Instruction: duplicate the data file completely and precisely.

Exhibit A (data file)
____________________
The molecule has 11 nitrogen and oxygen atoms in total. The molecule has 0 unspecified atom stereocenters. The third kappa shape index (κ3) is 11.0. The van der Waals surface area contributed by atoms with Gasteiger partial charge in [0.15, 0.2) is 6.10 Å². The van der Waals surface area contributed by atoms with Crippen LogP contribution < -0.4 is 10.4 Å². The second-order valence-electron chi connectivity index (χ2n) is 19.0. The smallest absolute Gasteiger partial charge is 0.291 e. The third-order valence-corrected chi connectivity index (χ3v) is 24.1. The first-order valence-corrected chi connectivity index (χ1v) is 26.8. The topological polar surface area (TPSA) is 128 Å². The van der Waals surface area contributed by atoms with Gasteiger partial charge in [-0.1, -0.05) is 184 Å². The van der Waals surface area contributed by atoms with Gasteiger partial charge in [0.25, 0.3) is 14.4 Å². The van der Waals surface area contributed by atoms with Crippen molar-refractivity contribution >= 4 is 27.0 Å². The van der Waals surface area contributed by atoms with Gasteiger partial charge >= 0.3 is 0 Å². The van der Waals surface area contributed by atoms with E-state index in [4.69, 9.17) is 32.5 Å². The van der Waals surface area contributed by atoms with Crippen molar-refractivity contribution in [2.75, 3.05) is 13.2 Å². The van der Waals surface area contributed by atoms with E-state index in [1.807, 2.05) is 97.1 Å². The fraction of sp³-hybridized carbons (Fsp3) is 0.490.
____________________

The molecule has 11 nitrogen and oxygen atoms in total. The molecule has 0 unspecified atom stereocenters. The third kappa shape index (κ3) is 11.0. The van der Waals surface area contributed by atoms with Gasteiger partial charge in [0.15, 0.2) is 6.10 Å². The van der Waals surface area contributed by atoms with Crippen LogP contribution < -0.4 is 10.4 Å². The second-order valence-electron chi connectivity index (χ2n) is 19.0. The smallest absolute Gasteiger partial charge is 0.291 e. The third-order valence-corrected chi connectivity index (χ3v) is 24.1. The first-order valence-corrected chi connectivity index (χ1v) is 26.8. The topological polar surface area (TPSA) is 128 Å². The van der Waals surface area contributed by atoms with Gasteiger partial charge in [-0.1, -0.05) is 184 Å². The van der Waals surface area contributed by atoms with Gasteiger partial charge in [0.25, 0.3) is 14.4 Å². The van der Waals surface area contributed by atoms with Crippen molar-refractivity contribution >= 4 is 27.0 Å². The van der Waals surface area contributed by atoms with Gasteiger partial charge >= 0.3 is 0 Å². The van der Waals surface area contributed by atoms with E-state index in [4.69, 9.17) is 32.5 Å². The van der Waals surface area contributed by atoms with Crippen molar-refractivity contribution in [2.75, 3.05) is 13.2 Å². The van der Waals surface area contributed by atoms with E-state index in [1.807, 2.05) is 97.1 Å². The fraction of sp³-hybridized carbons (Fsp3) is 0.490.